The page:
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WINNER -  Best New Australian Play Award (Redfest Dramafest 2013)

Our Theatre Kits

An in-expensive production for your community Theatre Group which will be available in July 2023!

 

Minimal props & a small cast size challenges cast & crew whilst entertaining and educating audiences.

 

Your Theatre Crew & Audiences will laugh, cry & learn, whilst having donated to Cancer Research.

"Welcome Community Theatre Groups" from the late Briohne Sykes (Scriptwriter) and Dee Handyside (Composer)

Our Reviews

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Audience Member

Vicki Richards

"It was profound, thought provoking and touching.  The act took a very serious subject and created an entertaining view of the impact on everyday people.  I definitely took away an education, an awareness of some of the issues sufferers and survivors deal with, and a thankful heart". 

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Audience Member

Heather Dunn

A highly informative and enjoyable afternoon of entertainment. I'm sure we are all able to recognise ourselves or someone we know in each of the characters portrayed. It was interesting to consider how each different behaviour demonstrated might impact a cancer sufferer. This production held a mirror to my own attempts to provide support, but it did so kindly, gently, constructively and with such good humour. I feel I have a much better idea about how to be a good friend to someone who is suffering.

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Chief Music Critic, The Courier Mail

Noel Mengel

"A joyful musical reaction to a deadly serious subject".

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Reviewer, AussieTheatre.com

Bobby-Lea Dionysius

[Briohne] Sykes has done a good job in making a sensitive subject accessible to the public via the medium of theatre and has certainly succeeded in creating an opportunity for further discussion amongst audience members.

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Musician/Producer and Lead Guitarist for Brian Cadd, Colleen Hewitt, session guitarist for Renee Geyer, Normie Rowe, Marcia Hines and band member for 'Long Way to the Top' Australian Tour.

Tony Naylor

"I was moved by the experience. Dee Handyside has captured the wide ranging emotions of the subject matter with dignity and compassion. All the songs are complimentary to the unfolding stories of the cast and move the drama forwards. I also enjoyed the diversity of styles and musical arrangements of the other songs which lend themselves to great stage production".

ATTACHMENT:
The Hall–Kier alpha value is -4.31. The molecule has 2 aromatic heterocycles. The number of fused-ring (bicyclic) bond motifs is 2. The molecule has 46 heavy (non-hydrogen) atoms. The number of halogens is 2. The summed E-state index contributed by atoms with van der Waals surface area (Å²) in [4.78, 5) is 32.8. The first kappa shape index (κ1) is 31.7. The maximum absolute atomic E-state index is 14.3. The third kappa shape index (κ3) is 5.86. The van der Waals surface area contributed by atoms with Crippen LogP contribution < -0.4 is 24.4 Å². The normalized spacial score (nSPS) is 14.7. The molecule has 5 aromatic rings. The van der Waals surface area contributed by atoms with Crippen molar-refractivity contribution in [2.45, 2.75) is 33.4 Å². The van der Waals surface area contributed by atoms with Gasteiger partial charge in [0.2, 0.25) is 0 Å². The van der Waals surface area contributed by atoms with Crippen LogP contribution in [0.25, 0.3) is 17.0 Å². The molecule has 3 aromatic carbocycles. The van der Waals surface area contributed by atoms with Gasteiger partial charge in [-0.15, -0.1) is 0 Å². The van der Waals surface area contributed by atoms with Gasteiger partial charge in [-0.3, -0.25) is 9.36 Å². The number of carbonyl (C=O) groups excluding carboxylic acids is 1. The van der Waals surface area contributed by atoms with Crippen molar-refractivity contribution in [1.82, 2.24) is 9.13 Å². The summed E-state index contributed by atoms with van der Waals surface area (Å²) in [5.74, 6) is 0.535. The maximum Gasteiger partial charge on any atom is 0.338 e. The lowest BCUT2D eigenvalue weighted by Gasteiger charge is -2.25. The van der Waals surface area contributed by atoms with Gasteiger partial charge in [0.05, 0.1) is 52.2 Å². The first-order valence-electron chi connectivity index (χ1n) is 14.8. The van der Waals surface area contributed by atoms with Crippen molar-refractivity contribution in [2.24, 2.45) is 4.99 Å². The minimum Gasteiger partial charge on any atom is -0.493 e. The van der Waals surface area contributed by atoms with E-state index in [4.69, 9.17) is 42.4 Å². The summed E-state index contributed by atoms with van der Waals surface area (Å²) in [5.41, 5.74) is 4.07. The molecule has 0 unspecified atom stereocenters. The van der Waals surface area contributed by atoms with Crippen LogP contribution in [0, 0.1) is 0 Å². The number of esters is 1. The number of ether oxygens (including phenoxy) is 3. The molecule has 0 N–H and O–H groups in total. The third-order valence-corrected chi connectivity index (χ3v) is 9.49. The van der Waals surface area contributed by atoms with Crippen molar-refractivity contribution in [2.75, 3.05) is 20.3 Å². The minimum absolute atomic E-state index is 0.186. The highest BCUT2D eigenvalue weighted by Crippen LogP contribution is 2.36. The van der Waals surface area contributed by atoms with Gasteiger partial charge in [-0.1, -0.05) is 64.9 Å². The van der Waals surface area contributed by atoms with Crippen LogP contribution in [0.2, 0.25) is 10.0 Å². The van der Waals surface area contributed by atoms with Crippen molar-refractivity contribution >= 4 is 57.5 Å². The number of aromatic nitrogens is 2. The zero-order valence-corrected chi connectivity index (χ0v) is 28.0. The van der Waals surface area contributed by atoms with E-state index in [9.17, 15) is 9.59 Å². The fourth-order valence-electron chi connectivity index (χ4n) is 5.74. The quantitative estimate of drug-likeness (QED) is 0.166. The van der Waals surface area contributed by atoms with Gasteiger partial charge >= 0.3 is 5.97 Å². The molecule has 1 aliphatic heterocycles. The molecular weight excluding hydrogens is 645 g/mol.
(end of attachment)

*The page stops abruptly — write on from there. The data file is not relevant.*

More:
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Singers-Songwriters, Creators of musical "Billy Buckett- A Rock 'n' Roll Love Story".

Cath Mundy & Jay Turner

"Absolutely brilliant, so well presented, offering a comprehensive tool-kit to theatre groups wishing to produce this impactful and significant work and make it a great success of many levels".

What do you get in our Theatre Kit?

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Each Theatre Kit contains:

  • 6 x Original Script booklets for Cast &  Director

 

  •  1 x Original Soundtrack CD for vocals example  

 

  • 5 x digital download cards of Original soundtrack for vocals example 

 

  •  Printout of instructions

 

  • USB STICK CONTAINING:

    • PDF Script & license for photocopying of up to additional 10 scripts 

    • PDF Song lyrics & license for photocopying of up to additional copies of lyrics

    • Backing Tracks (Digital mp3)  for rehearsal and performance - with license to download up to additional 10 copies of soundtrack (with & without vocals)

    • PDF Performance Rights for 2 performances (additional performance rights can be purchased for $50)

    • Marketing Logos and wording for your posters, tickets and programmes

    • PDF Media & Advertising Guide

    • PDF Audience, Cast & Crew handout 'Not Sure What to Say & Do?' as developed with Griffith University & licence to print 15 for Cast & Crew & as many for audience as tickets you sell. 

    • Advice from us if required

You can also choose to purchase a Box of Original Production scripts and Soundtracks to be sold as souvenirs at performance at a Recommended Retail Price (RRP) - those unsold will be purchased back by us (less postage).

38% of our proceeds from this showkit fee will be donated to the Australian Cancer Research Foundation.